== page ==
Motion to Approve
My Lords, I declare my farming interests as set out in the register.
The matters in these instruments are closely interrelated, and I hope that noble Lords might find it helpful if I speak to them together. These instruments amend retained EU law and domestic legislation on the common organisation of the markets in agricultural products—also known as the Common Market Organisation or CMO —to ensure their smooth transition into a domestic regime. They also amend retained EU law and domestic legislation covering a limited number of miscellaneous rules and functions within the wider common agricultural policy.
The CMO is part of Pillar 1 of the common agricultural policy, alongside direct payments. It comprises a number of schemes and standards designed to support, directly or indirectly, farmers and the prices they receive for their goods.
The technical and operability amendments made in these regulations will maintain the effectiveness and continuity of this legislation, which would otherwise be inoperable following exit. They will ensure that we can continue to operate schemes under these regulations for our vital farming sector and maintain the standards they set, which support confidence in our farmed goods in domestic and international markets.
This legislation makes appropriate corrections to ensure that these standards and processes continue to operate in a UK context. Where changes are required, we have endeavoured to ensure that these will have limited impact on businesses and other stakeholders. We have consulted extensively with the devolved Administrations on these instruments to ensure that the legislation that they amend continues to work, while also respecting the devolution agreements.
For six of the instruments, most of the areas they cover are devolved, with powers transferring to devolved Ministers. In many cases the Secretary of State is able to act on behalf of the devolved Administrations, should they give their consent. However, in some circumstances this does not apply to Wales, due to certain provisions that are specific to the Welsh devolution settlement. The Welsh Government have carefully considered whether the Secretary of State should be able to act on their behalf in respect of each of the functions concerned, and the drafting reflects that. Only one relates exclusively to reserved matters: the draft Common Organisation of the Markets in Agricultural Products and Common Agricultural Policy (Miscellaneous Amendments) (EU Exit) Regulations 2019.
The majority of the instruments under debate concern the common organisation of agricultural markets. The CMO sits in Pillar 1 of the CAP and was set up as a means of meeting the latter’s objectives, in particular by stabilising markets, ensuring a fair standard of living for agricultural producers and increasing agricultural productivity. It has over time broadened to provide a range of measures that enable the EU to manage market volatility, incentivise collaboration between and the competitiveness of agricultural producers and facilitate trade.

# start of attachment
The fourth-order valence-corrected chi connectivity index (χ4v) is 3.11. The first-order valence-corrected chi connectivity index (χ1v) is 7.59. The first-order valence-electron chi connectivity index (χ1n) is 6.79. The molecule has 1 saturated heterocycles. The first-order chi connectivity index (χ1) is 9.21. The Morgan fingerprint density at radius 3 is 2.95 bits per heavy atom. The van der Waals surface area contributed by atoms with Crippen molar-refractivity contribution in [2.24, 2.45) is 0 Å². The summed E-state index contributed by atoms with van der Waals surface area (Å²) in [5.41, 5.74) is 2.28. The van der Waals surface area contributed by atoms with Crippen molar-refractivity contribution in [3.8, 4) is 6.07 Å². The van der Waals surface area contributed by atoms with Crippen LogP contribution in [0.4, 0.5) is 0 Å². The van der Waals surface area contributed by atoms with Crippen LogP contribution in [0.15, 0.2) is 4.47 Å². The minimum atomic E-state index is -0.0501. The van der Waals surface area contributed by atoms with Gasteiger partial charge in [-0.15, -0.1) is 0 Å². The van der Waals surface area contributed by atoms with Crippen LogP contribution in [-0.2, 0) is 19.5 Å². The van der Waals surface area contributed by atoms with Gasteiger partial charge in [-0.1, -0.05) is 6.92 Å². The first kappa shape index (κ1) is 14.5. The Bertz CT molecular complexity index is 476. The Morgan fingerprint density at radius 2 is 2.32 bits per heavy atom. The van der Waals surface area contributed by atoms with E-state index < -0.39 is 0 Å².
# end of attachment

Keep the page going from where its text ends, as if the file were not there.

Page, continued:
The first statutory instrument in this group, draft Common Organisation of the Markets in Agricultural Products Framework (Miscellaneous Amendments, etc.) (EU Exit) Regulations 2019, amends retained EU legislation with the purpose of making operable the overarching framework of the CMO, rather than the detailed rules of each of the constituent policies. These amendments are all appropriate to ensure the continued operability of this framework, and include such amendments as those replacing tonnage ceilings for market intervention schemes that apply across the whole EU with a level that is suitable for the UK’s domestic market.
The policy areas covered by this framework can largely be broken down into: the aforementioned market intervention measures, such as public intervention and crisis support; sector-specific aid schemes, such as the fruit and vegetables aid scheme; marketing standards, which maintain consumer confidence in our farmed goods; import and export rules, such as quality controls on imported hops; and competition-related measures, such as the creation of producer organisations. Alongside the framework for the CMO, this statutory instrument makes operable the EU regulation that governs the scheme for the promotion of agricultural products. Together, all these schemes and standards work to support our farming sector and the prices that famers receive for their farmed goods.
The second statutory instrument in this grouping, the draft Common Organisation of the Markets in Agricultural Products and Common Agricultural Policy (Miscellaneous Amendments) (EU Exit) Regulations 2019, ensures the operability of certain provisions in the CMO and wider CAP relating to reserved matters: in particular, the regulation of anti-competitive practices, of international law, of imports and exports and of intellectual property law. The amendments made in these regulations ensure that the relevant retained EU legislation will continue to operate effectively as domestic law. As an example, one amendment made here replaces an appeals procedure for recognition of wine geographical indicators that was run by the Commission with a domestic procedure via the First-tier Tribunal. This statutory instrument also confers existing legislative functions held by the Commission in these reserved policy areas on to the Secretary of State to enable the smooth functioning of related schemes for producers, traders, importers and exporters of agricultural goods.